Few people won’t know someone who has been ill with COVID-19 and many will be grieving for someone who has died. Almost everyone has simultaneously experienced people in their circle becoming more politically engaged.
There is a relationship between these developments – the politics of pandemics and the response of governments impel people to action. The power structures that run the world, that repeatedly privilege profit over life, are revealed in their bigoted ugliness, to millions who rarely thought about them before.
Many of us in Islington North are heavily involved in our ward-based Mutual Aid groups, but we are a definite minority. For some we work with, it was an active choice to be involved in a network that consciously seeks to empower the most dispossessed, while for others it was the first thing they fell across; struggling to make sense of the nightmare that has reshaped daily lives along with assumptions about how the world functions – and how that can be changed. It certainly seems like a good place to work alongside others and might also bring them into the party.
Mutual Aid has an explicitly political stance – summed up by the slogan “solidarity not charity”. That doesn’t mean that there’s no debate about both ideology and practice. Some still talk about “helping” others, and tend to treat those people who can’t leave home as passive consumers of services. Others point out that everyone has something to contribute to the networks we are constructing, rejecting division between those requesting support and those offering. The Uruguayan left-wing writer, Eduardo Galeano, said: “Charity is so vertical… Solidarity is horizontal. It respects the other person.”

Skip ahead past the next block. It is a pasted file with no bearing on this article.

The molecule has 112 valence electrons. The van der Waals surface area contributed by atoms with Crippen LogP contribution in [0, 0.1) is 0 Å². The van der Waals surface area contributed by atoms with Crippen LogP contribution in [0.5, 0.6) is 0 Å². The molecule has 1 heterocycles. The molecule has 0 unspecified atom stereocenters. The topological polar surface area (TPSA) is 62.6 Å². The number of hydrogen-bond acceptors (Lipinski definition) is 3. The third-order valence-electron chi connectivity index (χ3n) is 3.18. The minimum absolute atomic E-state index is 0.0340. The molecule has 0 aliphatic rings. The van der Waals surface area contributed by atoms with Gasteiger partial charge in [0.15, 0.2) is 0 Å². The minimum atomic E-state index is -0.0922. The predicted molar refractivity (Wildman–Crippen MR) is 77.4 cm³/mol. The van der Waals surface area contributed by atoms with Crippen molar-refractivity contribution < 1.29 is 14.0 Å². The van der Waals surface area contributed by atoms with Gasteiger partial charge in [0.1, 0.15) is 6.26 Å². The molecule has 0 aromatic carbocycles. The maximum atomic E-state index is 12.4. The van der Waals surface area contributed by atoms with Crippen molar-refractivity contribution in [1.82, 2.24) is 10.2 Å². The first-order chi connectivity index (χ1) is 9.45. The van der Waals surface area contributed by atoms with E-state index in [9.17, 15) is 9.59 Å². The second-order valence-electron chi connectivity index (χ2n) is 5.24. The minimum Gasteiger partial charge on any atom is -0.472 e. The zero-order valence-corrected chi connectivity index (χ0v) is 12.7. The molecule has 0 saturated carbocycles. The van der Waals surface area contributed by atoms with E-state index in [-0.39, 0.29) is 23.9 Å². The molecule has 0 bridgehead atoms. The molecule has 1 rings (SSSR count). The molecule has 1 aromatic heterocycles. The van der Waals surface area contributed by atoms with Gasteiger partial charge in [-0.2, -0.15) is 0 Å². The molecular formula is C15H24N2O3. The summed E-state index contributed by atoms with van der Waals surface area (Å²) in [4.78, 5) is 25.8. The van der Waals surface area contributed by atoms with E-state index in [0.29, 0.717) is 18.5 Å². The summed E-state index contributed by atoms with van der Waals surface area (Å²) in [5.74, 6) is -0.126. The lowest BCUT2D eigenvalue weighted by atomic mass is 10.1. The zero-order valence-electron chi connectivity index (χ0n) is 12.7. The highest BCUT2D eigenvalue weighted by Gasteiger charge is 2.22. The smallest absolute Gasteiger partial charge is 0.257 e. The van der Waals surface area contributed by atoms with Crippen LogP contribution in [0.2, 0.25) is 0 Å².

The controversy tends to be sharpest in predictable places – what is, and what should be, the role of the state? How do mutual aid groups act to make sure that people’s immediate needs – for food, safe shelter, heat, light and companionship – are met while making sure that government and local councils are held to account? Even in Islington, where the council tries its best – including consciously liaising with our groups – networks that operate on the basis of need and trust are more likely to deliver. Top heavy processes inevitably discriminate against those already disadvantaged – on the basis of class, race, gender, disability, sexuality, age or a combination of factors.
Politics is about how we live our lives – and how we are often prevented from doing so. The idea that it is something for specialists, the few in parliament or on councils, not for everyone, is part of a mindset that disempowers ordinary people and keeps us in our place.
Jeremy Corbyn inspired millions by talking of building a social movement which fought for the better world that was both possible and necessary. Mutual Aid, born just after he resigned as leader, could be the best chance for decades to build something really rooted in the diversity and strength of our communities. Get involved, if you are not already!
Click here to find out more about your your local Islington Mutual Aid group.
by Terry Conway, LGBTQI Officer, Islington North CLP